Photo Credit: Jiazi (Flickr)
Clean technology can boost energy efficiency, reduce waste, and save Washington State billions of dollars annually, while developing a competitive advantage in a multi-trillion dollar industry. Here’s a sample of some significant strategies to make this happen. You can learn more about just how much waste we create in Washington and the economic cost to our state in Part 1.
Some quantity of wasted energy in our industrial society is inevitable and unavoidable. 1 However as me move towards greater electrification of end-uses and develop new technologies the opportunity to minimize energy waste and boost efficiency grows significantly. Let’s review some opportunities already available today to reduce wasted energy & carbon while strengthening the economy.
Do you have ideas for other waste reduction technologies? Leave us a comment describing your waste reduction idea below or get in touch with us directly.
1. Electric Vehicles:
A typical gas powered internal combustion engine is only 20% efficient at converting gasoline into mechanical energy (e.g. forward movement), with the rest of the fossil fuel energy wasted as heat. By contrast, an electric vehicle is typically around 70% efficient at converting wall outlet power to mechanical energy. 2 Taking into consideration transmission and distribution losses from the power plant to the wall of 6-7%, and a notional efficiency of 90% for hydro-generated electricity, an EV “fuelled” by hydropower has a total efficiency of roughly 60%. This represents a tripling in efficiency (20% to 60%) while slicing transportation energy waste in half (from 80% wasted to 40% wasted). Unsurprisingly, this also translates to significant fuel-cost savings. Even with low gasoline prices of 2015, the fuel cost per mile driven is roughly 2.8 times more for a gasoline vehicle. This can vary greatly year to year due to gas price volatility, with prices projected to rise into the future. In 2014, it would have cost roughly 3.8 times per mile to fuel a gasoline vehicle than a comparable electric vehicle while July 2018 prices are around 4.2 times greater per mile for gasoline. Electrifying transportation in Washington, with its relatively low electricity to gas price ratio, leads to greatest fuel cost savings of any state (DOE e-gallon). Applied across all transportation usage, the fuel cost savings of electrifying transportation in Washington translate to roughly $4.5 billion dollars in 2014 and $3 billion 2015. That’s enough to buy outright over 100,000 electric vehicles per year at an average purchase price of $30,000. By contrast only 32,000 EVs sales in Washington state are estimated from 2011 through April 2018 (ATV scoreboard). On a household basis, the Department of Commerce reports that 68% or $3,440 of 2014 household energy expenditures were for Vehicle Transportation, meaning the average household could achieve fuel savings of roughly $2,200 to $2,600 per year by going electric.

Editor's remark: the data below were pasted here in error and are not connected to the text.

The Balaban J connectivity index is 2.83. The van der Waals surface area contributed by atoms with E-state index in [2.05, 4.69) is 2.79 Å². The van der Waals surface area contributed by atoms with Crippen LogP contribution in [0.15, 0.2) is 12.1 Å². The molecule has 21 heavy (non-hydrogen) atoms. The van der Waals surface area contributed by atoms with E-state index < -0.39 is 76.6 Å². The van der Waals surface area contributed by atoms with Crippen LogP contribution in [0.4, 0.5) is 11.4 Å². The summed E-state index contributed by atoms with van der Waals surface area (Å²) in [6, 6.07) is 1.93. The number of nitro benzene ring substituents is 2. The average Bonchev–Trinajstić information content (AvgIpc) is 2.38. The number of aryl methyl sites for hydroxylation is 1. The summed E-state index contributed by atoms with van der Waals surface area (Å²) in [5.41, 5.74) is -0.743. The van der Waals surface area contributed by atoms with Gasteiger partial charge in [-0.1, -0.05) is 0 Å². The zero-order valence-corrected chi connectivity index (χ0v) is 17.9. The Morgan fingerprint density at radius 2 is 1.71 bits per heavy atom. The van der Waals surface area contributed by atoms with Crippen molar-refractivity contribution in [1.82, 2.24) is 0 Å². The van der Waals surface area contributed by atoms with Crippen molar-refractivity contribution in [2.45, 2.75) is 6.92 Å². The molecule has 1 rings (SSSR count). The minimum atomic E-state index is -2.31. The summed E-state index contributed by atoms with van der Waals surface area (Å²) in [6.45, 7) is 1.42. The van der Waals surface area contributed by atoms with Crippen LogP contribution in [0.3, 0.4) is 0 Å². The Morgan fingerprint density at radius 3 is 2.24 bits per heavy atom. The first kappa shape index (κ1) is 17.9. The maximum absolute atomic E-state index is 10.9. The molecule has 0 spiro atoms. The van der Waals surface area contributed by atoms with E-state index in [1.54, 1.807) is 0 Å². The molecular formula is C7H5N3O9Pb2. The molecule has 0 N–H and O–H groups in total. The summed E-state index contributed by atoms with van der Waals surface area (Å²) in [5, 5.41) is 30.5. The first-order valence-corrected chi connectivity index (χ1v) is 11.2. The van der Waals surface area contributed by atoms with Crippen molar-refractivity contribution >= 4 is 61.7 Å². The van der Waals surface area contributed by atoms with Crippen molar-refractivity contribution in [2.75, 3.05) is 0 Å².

2. Electric Heat Pumps: